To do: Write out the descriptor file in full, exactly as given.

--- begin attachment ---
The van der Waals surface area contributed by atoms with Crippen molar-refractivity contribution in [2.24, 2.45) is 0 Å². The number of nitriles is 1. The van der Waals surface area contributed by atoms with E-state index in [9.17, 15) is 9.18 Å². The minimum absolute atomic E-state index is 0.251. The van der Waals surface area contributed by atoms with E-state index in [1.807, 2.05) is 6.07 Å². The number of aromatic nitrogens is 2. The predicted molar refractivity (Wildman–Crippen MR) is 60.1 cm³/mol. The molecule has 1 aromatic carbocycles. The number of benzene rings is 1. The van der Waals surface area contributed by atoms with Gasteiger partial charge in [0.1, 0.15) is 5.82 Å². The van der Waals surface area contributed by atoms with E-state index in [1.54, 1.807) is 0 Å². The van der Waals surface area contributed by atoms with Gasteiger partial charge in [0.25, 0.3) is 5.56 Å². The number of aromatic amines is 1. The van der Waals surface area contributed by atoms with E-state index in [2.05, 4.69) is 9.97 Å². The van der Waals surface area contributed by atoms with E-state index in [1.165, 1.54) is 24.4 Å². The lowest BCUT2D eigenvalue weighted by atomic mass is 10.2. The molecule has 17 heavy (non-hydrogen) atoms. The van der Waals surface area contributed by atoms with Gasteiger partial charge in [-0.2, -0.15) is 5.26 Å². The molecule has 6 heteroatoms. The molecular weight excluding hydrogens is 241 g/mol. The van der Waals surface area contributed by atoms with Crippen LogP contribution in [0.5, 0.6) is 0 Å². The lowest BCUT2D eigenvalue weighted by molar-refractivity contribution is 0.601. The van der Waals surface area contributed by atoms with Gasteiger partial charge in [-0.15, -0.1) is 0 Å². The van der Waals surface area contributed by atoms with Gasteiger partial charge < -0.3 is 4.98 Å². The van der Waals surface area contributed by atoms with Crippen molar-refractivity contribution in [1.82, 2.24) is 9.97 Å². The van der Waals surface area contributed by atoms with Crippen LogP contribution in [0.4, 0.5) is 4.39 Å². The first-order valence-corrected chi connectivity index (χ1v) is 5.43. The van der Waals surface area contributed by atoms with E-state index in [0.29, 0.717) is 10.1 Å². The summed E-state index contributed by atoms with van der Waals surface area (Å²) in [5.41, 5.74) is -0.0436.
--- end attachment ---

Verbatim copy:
The van der Waals surface area contributed by atoms with Crippen molar-refractivity contribution in [2.24, 2.45) is 0 Å². The number of nitriles is 1. The van der Waals surface area contributed by atoms with E-state index in [9.17, 15) is 9.18 Å². The minimum absolute atomic E-state index is 0.251. The van der Waals surface area contributed by atoms with E-state index in [1.807, 2.05) is 6.07 Å². The number of aromatic nitrogens is 2. The predicted molar refractivity (Wildman–Crippen MR) is 60.1 cm³/mol. The molecule has 1 aromatic carbocycles. The number of benzene rings is 1. The van der Waals surface area contributed by atoms with Gasteiger partial charge in [0.1, 0.15) is 5.82 Å². The van der Waals surface area contributed by atoms with E-state index in [1.54, 1.807) is 0 Å². The van der Waals surface area contributed by atoms with Gasteiger partial charge in [0.25, 0.3) is 5.56 Å². The number of aromatic amines is 1. The van der Waals surface area contributed by atoms with E-state index in [2.05, 4.69) is 9.97 Å². The van der Waals surface area contributed by atoms with E-state index in [1.165, 1.54) is 24.4 Å². The lowest BCUT2D eigenvalue weighted by atomic mass is 10.2. The molecule has 17 heavy (non-hydrogen) atoms. The van der Waals surface area contributed by atoms with Gasteiger partial charge in [-0.2, -0.15) is 5.26 Å². The molecule has 6 heteroatoms. The molecular weight excluding hydrogens is 241 g/mol. The van der Waals surface area contributed by atoms with Crippen LogP contribution in [0.5, 0.6) is 0 Å². The lowest BCUT2D eigenvalue weighted by molar-refractivity contribution is 0.601. The van der Waals surface area contributed by atoms with Gasteiger partial charge in [-0.15, -0.1) is 0 Å². The van der Waals surface area contributed by atoms with Gasteiger partial charge < -0.3 is 4.98 Å². The van der Waals surface area contributed by atoms with Crippen molar-refractivity contribution in [1.82, 2.24) is 9.97 Å². The van der Waals surface area contributed by atoms with Crippen LogP contribution in [0.4, 0.5) is 4.39 Å². The first-order valence-corrected chi connectivity index (χ1v) is 5.43. The van der Waals surface area contributed by atoms with E-state index in [0.29, 0.717) is 10.1 Å². The summed E-state index contributed by atoms with van der Waals surface area (Å²) in [5.41, 5.74) is -0.0436.